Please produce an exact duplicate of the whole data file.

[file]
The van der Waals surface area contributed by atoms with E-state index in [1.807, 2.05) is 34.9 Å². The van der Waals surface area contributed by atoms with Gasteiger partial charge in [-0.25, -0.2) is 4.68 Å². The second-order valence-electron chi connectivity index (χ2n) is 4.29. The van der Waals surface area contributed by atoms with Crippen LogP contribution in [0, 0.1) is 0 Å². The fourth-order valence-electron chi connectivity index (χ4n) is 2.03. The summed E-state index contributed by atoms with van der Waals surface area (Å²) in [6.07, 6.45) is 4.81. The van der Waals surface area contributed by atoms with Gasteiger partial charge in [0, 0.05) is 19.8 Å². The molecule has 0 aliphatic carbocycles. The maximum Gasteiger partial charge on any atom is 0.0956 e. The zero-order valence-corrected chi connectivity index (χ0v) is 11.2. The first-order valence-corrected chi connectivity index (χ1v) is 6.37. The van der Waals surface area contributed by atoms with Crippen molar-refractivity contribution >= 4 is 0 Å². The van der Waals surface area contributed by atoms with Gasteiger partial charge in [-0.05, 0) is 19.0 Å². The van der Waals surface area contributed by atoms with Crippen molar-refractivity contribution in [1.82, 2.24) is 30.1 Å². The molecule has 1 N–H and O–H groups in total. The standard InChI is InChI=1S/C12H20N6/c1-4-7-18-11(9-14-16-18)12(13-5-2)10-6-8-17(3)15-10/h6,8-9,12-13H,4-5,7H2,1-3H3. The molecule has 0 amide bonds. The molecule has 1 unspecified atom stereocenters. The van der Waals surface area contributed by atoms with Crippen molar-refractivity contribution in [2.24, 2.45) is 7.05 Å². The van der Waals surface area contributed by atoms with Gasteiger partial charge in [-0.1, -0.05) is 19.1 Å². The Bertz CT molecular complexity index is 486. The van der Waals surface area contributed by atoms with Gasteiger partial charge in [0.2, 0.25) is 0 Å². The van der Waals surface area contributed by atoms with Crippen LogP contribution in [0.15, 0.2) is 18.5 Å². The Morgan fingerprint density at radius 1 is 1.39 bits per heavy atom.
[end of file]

The van der Waals surface area contributed by atoms with E-state index in [1.807, 2.05) is 34.9 Å². The van der Waals surface area contributed by atoms with Gasteiger partial charge in [-0.25, -0.2) is 4.68 Å². The second-order valence-electron chi connectivity index (χ2n) is 4.29. The van der Waals surface area contributed by atoms with Crippen LogP contribution in [0, 0.1) is 0 Å². The fourth-order valence-electron chi connectivity index (χ4n) is 2.03. The summed E-state index contributed by atoms with van der Waals surface area (Å²) in [6.07, 6.45) is 4.81. The van der Waals surface area contributed by atoms with Gasteiger partial charge in [0, 0.05) is 19.8 Å². The molecule has 0 aliphatic carbocycles. The maximum Gasteiger partial charge on any atom is 0.0956 e. The zero-order valence-corrected chi connectivity index (χ0v) is 11.2. The first-order valence-corrected chi connectivity index (χ1v) is 6.37. The van der Waals surface area contributed by atoms with Crippen molar-refractivity contribution >= 4 is 0 Å². The van der Waals surface area contributed by atoms with Gasteiger partial charge in [-0.05, 0) is 19.0 Å². The van der Waals surface area contributed by atoms with Crippen molar-refractivity contribution in [1.82, 2.24) is 30.1 Å². The molecule has 1 N–H and O–H groups in total. The standard InChI is InChI=1S/C12H20N6/c1-4-7-18-11(9-14-16-18)12(13-5-2)10-6-8-17(3)15-10/h6,8-9,12-13H,4-5,7H2,1-3H3. The molecule has 0 amide bonds. The molecule has 1 unspecified atom stereocenters. The van der Waals surface area contributed by atoms with Crippen molar-refractivity contribution in [2.24, 2.45) is 7.05 Å². The van der Waals surface area contributed by atoms with Gasteiger partial charge in [-0.1, -0.05) is 19.1 Å². The Bertz CT molecular complexity index is 486. The van der Waals surface area contributed by atoms with Gasteiger partial charge in [0.2, 0.25) is 0 Å². The van der Waals surface area contributed by atoms with Crippen LogP contribution in [0.15, 0.2) is 18.5 Å². The Morgan fingerprint density at radius 1 is 1.39 bits per heavy atom.